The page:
On Wed, Aug 09, 2017 at 07:18:44AM -0600, Eric H. Jung wrote:
> On Wed, Aug 9, 2017 at 3:36 AM, Richard Z <r...@linux-m68k.org> wrote:
> > On Tue, Aug 08, 2017 at 10:46:24PM -0600, Eric H. Jung wrote:
> > > >
> > > >
> > > > Isn't this a security disaster waiting to happen analogous to this:
> > > >   https://bugzilla.mozilla.org/show_bug.cgi?id=1287590
> > > >
> > > > Has this been somehow addressed?
> > > >
> > >
> > > That bug is about iframes. No one in this thread has suggested that you
> > > inject an iframe into web content. I believe you can inject non-iframe
> > HTML
> > > and not be subject to the security implications in that bug.
> >
> > how do you come to this conclusion? On the contrary: the "hostile" webpage
> > into which you inject your div has unlimitted access to your injected
> > content
> > Add a nice password input field to your div and the javascript of the
> > webpage
> > gets the password for free.
> >
> This is a different kind of attack as described in the bug, at least the
> parts of the bug that I read.

of course it extends to everything ever injected into a webpage. If a "div"
would magically protect you, then all you need to do is hide your iframe
in a div - right? I am surprised nobody mentioned this simple solution
in the bug report. And yes, the original issue on github was filled by me.

> > The situation is slightly better with an injected iframe because the
> > hostile
> > webpage can not directly access it. However it can do any number of tricks
> > like overlaying it (z-index), reading out its visible content by canvass
> > ops,
> > replacing it with own iframe so in practice the only difference is that the
> > hostile webpage has it slightly more difficult to determine what you are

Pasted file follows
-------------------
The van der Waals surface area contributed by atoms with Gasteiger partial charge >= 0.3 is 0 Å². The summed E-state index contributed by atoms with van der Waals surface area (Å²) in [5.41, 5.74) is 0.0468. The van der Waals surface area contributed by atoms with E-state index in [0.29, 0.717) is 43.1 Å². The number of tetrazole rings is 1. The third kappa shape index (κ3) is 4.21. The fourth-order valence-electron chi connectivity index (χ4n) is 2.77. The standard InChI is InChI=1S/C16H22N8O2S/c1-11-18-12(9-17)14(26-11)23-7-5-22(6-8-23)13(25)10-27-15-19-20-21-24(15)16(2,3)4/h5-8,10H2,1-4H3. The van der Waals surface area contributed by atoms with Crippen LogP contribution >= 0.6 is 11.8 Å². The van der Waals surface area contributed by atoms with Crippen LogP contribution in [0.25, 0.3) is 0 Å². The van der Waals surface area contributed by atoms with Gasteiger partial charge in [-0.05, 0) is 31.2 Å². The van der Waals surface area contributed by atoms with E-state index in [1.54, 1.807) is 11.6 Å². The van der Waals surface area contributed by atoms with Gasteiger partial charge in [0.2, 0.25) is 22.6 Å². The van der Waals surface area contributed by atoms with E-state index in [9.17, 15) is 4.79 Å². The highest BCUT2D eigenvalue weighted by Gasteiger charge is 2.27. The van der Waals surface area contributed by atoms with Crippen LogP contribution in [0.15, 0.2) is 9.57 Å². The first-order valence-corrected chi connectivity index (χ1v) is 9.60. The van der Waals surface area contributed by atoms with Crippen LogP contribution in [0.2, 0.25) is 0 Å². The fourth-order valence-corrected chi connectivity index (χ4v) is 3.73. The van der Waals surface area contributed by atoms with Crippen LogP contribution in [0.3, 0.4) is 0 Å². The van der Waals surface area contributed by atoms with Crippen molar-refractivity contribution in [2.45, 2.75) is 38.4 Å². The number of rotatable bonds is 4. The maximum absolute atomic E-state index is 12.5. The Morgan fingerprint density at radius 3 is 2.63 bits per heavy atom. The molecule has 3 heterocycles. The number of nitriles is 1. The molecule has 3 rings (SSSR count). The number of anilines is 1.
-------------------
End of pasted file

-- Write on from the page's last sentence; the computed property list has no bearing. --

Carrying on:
> > displaying.
> >
> This is a different kind of attack as described in the bug, at least the
> parts of the bug that I read.
> I believe the same attack you describe is also possible if using a browser
> action popup. This supposed webpage could overly the exact same size div
> where your addon's popup should display, although it cannot do it in
> response to your click on the browser action icon click. Watching mouse
> movement off-page to the 0 coordination of the x-axis would be a good
> substitute, and if the popup looks like the addon's popup, the user might
> think he simply clicked by accident.

If a webpage can overlay a native popup of Firefox than we have a really
very huge problem. Have about overlaying that master password entry field?
But luckilly, native browser popups are somewhat privileged so this *should*
not happen. What can happen is a very good immitation of the popup though.

> The aforementioned bug was about iframes, although I did not read the
> entire bug. I thought it's risk was about getting web-page source injected
> back into the addon. That's not what you're describing here and not what
> you originally discussed.

as said before, anything injected into a potentialy hostile webpage is under
(concurrent) control of that webpage.


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